And, at first, the elder Hurka was reluctant to discuss all the details of his sometimes painful past. "Dad didn't want to talk about anything," his son recalled. It wasn't until Josef Hurka was hospitalized following a skiing accident that he agreed to tell the stories he had withheld for so long. "He told me everything—and I'm not so sure it was good for me," Joseph Hurka said. "I had a hard time going through it."
And, he said, it was also difficult to step back and view his father objectively as he was writing about him. "The trouble is as a son, looking at a father, there is this built-in hero worship," he said. "And somehow, I had to get those rose-colored glasses off.
"I'm not sure I succeeded. I could not hide my love."
The chapter describes the brutal reprisals meted out by the Nazis on the Czechs after the assassination, near Prague, of SS General Reinhard Heydrich. As Wehrmacht soldiers searched from house-to-house for suspects, they came to the Hurka home, with orders to spend at least a half hour.
Josef's father was elderly and infirm and was upstairs in bed. His mother, Barbora, asked that they not disturb the old man. The soldiers complied—then asked if they could play the mandolin, which they noticed hanging on the wall. The family agreed, and the Germans began to play.
"When I think of this time, I often think of how that mandolin was, that day in June, somehow an angel of mercy for my family," Hurka writes. "I think of my grandfather alone in bed, hearing the sounds of the Wehrmacht on Svehlova Street and the pounding at the front door. Then the mandolin music, making him wonder, giving him brief peace. For the moment, his family was all right. I imagine a German soldier singing and laughing with his comrades in the living room below, striking the strings with the pick and the golden color of the instrument against his field gray.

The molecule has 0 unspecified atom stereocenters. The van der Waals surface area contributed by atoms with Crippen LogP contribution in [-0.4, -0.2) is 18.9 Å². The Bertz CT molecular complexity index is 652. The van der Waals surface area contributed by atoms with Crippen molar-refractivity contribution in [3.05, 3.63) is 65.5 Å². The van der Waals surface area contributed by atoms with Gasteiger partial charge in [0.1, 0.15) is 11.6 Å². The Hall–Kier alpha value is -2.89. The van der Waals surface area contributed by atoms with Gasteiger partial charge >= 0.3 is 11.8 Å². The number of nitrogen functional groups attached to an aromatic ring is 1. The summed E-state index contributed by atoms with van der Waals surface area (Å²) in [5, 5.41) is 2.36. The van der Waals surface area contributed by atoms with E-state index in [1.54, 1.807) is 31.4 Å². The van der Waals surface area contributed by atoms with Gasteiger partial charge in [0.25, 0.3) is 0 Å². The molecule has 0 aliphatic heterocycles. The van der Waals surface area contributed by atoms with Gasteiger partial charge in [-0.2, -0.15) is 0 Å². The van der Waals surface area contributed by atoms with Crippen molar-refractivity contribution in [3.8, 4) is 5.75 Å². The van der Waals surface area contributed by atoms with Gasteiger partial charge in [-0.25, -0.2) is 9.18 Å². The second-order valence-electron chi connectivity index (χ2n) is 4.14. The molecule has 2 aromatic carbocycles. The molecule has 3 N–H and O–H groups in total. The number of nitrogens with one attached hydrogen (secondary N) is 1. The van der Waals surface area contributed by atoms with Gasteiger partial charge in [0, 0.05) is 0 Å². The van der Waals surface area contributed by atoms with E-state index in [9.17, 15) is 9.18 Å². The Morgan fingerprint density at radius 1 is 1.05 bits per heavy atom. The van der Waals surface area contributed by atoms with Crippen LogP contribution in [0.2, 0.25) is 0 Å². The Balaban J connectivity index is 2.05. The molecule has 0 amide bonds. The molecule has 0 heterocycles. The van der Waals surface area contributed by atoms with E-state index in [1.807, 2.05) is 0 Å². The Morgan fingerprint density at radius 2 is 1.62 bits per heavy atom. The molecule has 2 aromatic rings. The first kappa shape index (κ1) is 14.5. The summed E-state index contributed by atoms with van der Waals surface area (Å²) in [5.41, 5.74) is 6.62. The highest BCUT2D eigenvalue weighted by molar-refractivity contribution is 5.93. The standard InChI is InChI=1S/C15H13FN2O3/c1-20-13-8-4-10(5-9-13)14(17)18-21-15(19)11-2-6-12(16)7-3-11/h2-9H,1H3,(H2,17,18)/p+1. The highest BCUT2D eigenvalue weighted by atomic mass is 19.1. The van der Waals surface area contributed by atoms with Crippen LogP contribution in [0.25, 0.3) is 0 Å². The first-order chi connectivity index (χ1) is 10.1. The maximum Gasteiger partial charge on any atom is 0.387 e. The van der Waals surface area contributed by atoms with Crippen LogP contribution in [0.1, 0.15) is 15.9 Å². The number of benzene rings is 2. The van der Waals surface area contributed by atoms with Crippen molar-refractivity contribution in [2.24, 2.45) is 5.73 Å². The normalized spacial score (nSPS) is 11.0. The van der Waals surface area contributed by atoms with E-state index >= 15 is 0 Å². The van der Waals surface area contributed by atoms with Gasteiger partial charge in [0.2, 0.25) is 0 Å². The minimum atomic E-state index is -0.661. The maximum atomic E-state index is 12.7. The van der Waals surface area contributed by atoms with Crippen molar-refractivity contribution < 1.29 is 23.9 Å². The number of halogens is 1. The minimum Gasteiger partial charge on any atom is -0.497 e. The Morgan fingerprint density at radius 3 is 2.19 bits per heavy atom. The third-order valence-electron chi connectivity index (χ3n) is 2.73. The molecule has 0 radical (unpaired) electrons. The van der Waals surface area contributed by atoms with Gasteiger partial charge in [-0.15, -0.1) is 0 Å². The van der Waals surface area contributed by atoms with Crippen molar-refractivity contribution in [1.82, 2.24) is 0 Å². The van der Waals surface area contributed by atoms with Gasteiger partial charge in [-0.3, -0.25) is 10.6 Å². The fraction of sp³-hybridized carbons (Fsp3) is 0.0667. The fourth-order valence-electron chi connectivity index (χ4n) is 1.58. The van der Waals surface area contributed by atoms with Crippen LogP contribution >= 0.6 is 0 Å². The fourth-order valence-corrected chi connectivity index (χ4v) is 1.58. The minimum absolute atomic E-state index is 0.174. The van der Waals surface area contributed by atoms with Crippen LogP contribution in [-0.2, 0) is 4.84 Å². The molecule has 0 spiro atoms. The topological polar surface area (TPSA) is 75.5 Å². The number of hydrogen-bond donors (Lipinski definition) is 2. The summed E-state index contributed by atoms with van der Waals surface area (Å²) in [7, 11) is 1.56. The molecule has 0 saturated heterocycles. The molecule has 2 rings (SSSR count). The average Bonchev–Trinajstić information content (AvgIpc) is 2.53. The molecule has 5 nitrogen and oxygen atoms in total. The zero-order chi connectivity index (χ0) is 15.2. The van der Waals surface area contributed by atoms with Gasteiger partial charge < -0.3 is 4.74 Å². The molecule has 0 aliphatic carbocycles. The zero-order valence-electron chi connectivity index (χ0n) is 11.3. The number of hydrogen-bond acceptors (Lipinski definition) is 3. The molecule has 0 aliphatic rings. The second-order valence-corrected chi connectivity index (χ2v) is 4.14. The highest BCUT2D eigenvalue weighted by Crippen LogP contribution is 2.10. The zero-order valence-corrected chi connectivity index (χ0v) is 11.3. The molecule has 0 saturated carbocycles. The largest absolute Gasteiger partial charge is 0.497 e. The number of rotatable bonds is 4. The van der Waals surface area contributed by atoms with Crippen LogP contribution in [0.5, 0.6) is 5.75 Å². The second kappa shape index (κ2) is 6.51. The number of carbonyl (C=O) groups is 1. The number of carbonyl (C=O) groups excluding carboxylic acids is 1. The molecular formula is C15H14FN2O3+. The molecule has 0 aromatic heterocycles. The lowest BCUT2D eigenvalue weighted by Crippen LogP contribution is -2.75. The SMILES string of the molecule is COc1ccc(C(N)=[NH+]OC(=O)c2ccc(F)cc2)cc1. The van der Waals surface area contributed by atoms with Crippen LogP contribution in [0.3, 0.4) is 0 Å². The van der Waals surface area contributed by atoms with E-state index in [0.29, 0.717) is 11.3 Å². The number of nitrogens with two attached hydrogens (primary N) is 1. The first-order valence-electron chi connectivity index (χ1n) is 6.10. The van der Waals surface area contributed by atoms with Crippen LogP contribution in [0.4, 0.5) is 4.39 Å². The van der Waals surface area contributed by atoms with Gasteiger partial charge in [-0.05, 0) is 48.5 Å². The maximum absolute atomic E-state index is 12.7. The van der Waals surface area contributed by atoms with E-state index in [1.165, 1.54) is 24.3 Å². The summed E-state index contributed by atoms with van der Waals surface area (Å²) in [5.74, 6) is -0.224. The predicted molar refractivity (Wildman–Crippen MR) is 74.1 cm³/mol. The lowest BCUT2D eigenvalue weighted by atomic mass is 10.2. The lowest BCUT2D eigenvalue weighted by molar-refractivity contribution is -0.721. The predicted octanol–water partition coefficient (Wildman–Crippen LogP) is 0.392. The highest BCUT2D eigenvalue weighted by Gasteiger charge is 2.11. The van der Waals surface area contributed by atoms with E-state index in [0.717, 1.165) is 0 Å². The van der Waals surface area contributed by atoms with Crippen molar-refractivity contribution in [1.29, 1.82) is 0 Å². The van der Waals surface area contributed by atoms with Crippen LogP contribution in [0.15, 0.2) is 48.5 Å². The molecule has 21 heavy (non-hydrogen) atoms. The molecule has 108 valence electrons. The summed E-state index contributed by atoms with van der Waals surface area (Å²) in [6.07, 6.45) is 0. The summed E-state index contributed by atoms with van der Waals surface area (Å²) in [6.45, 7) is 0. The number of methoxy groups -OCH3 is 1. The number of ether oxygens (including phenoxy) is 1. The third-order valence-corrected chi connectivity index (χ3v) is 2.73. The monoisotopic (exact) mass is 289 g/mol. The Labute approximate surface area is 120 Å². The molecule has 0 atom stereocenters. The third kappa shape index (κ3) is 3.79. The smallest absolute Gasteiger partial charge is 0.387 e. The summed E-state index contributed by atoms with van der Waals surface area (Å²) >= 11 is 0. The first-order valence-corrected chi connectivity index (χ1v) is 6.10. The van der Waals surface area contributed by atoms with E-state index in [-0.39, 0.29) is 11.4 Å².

"The mandolin now sits in my parents' home in Vermont and has not been played for years. But when I was a boy, my father played an old Bohemian tune on it for me again and again, as often as I requested."
Open your heart
Trying to write from the stalker's perspective and understand the stalker's psyche, Hurka said, is an attempt at discovering what motivates people to become brutal. Hurka said for him, the stalker has "become Hitler."
"I'm trying to understand what creates war," Hurka said. "I'm trying to understand why my family had to go through this, why so many Jewish families had to go through what they did."
Among his literary influences, Hurka cites the late Andre Dubus, whom he calls his "mentor-father." Dubus taught him the value of looking closely at the world and thinking precisely about all that's around. "He opened his heart when he wrote," Hurka said. "When you are writing, you have to concentrate and be the best of which you are capable."
Hurka also draws on the wisdom of Father Vaclav Maly, a Czech priest who had defied the Communist authorities and who had been interrogated by the secret police approximately 250 times. In 1979, Maly was imprisoned with Vaclav Havel, now president of the Czech Republic.
Hurka recounts an interview he conducted with Maly back in Prague. What, Hurka asked the priest, is your definition of courage?
"He laughed a little," Hurka wrote, "Then he thought and said: 'Above all to live a one-faced life. To have something inside and reflect this outside. And not only to reflect the truth in the heart, but to live according to the truth.' "